adding poolish / biga to recipe

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adding poolish / biga to recipe

Postby Naomi » Fri Apr 20, 2012 7:40 am

Hi everyone,

I have a recipe for oats, raisins and nut rolls, which we like very much. It's a straight dough, only yeast. Now I wanted to try to prepare it with a poolish in addition to the yeast.

How should I do this?
The recipe is:

140 ml water
145 ml milk
1.5 tsp salt
2.5 tbsp sugar
1 tbsp cinamon
250 g whole wheat flour
175 g bread flour
150 g raisins
50 g oats
50 g nuts

Any help is appreciated!

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Re: adding poolish / biga to recipe

Postby GeraintBakesBread » Sat Apr 21, 2012 1:32 pm

You could try a poolish of 140g water (1g=1ml water) and 140g bread flour, 2-3pinches of yeast, left overnight. So when you mix your dough, you would leave out the water and only use 35g bread flour. You don't mention how much yeast is in the recipe, but you could probably reduce this by a gram or two, and the fermentation times of the dough should be about the same.

The other thing you could try is an overnight retard of the straight dough after shaping, which I think would have a more notable effect on texture and flavour.

I'll be very interested to hear how your experiments turn out.

Best wishes

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Joined: Sat Feb 04, 2012 9:05 am

Re: adding poolish / biga to recipe

Postby Naomi » Mon Apr 23, 2012 7:36 am

Thanks Geraint,
I tried a poolish, using 200g whole wheat flour and 200 g water, plus 1/2 tsp yeast.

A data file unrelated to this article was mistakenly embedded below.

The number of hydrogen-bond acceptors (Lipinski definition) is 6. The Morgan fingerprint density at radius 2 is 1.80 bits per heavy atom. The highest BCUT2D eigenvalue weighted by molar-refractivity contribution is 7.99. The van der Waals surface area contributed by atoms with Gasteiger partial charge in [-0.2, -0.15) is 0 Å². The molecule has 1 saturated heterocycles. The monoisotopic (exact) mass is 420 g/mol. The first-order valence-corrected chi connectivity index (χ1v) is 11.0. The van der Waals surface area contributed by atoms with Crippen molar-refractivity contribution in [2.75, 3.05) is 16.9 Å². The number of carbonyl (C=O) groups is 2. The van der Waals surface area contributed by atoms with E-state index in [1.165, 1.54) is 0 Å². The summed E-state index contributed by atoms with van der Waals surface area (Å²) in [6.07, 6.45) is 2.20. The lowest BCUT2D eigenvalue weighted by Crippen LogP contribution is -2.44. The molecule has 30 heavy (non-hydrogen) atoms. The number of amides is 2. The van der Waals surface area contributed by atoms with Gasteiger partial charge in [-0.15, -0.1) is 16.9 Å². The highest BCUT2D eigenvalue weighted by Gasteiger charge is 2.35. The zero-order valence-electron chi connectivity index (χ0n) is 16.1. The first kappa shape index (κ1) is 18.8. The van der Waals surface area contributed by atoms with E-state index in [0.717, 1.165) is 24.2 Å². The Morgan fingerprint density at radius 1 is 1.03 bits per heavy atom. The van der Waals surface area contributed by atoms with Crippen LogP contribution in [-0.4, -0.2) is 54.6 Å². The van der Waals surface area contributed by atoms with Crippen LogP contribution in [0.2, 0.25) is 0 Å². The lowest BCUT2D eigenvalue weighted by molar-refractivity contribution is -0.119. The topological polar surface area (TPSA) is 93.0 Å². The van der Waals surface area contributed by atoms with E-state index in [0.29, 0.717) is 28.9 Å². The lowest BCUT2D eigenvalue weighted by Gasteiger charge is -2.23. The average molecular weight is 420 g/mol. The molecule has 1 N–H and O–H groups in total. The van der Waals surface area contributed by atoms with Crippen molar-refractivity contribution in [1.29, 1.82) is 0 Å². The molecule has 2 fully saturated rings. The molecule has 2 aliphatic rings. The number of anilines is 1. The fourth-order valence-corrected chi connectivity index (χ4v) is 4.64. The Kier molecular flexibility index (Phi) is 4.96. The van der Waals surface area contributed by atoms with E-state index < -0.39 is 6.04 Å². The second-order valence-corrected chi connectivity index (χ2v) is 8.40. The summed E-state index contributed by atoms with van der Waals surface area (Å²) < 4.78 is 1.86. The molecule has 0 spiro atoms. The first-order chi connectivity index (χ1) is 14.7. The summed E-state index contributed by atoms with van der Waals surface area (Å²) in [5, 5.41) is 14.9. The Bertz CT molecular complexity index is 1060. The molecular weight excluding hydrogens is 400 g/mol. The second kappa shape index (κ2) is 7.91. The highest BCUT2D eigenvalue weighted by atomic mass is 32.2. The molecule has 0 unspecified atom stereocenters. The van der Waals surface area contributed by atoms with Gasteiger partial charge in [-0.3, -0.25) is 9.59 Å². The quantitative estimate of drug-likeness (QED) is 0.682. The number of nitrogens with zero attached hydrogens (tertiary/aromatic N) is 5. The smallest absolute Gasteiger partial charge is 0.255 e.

It turned out very nice, but I didn't really notice any difference with the regular recipe. Maybe I should try the poolish with bread flour? Although it did get bubbly.
The total yeast is 1.5 tsp.

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Re: adding poolish / biga to recipe

Postby Paul » Wed Apr 25, 2012 3:22 pm

Going for a poolish, you could use 33% of the flour plus 33% of the liquid plus a pinch of IDY. So in this case, with 250 WW + 175g bread flour (total: 425g x 33% = 140g) you'd use 140g of bread flour - leave the WW for the rest of the recipe as well as the remaining 35g of bread flour. Use 140g of your liquid, which is all of your water (leaving the milk for the main dough). Use just half the yeast in the main dough so .75 tsp of IDY.

Let this poolish do its thing for 12 - 16 hours at about 24ºC (75ºF).

The result should not just be a different taste but a more digestible bread. The enzyme activity that is allowed to occur in this long pre-ferment breaks down the starches and protein in the bread so it's easier for your body to use up. So even if there isn't the tiniest bit of improvement in the taste, it is still something to seriously consider doing as it improves the nutritional value of the bread. Hopefully, there would in fact BE a better taste resulting from the process.
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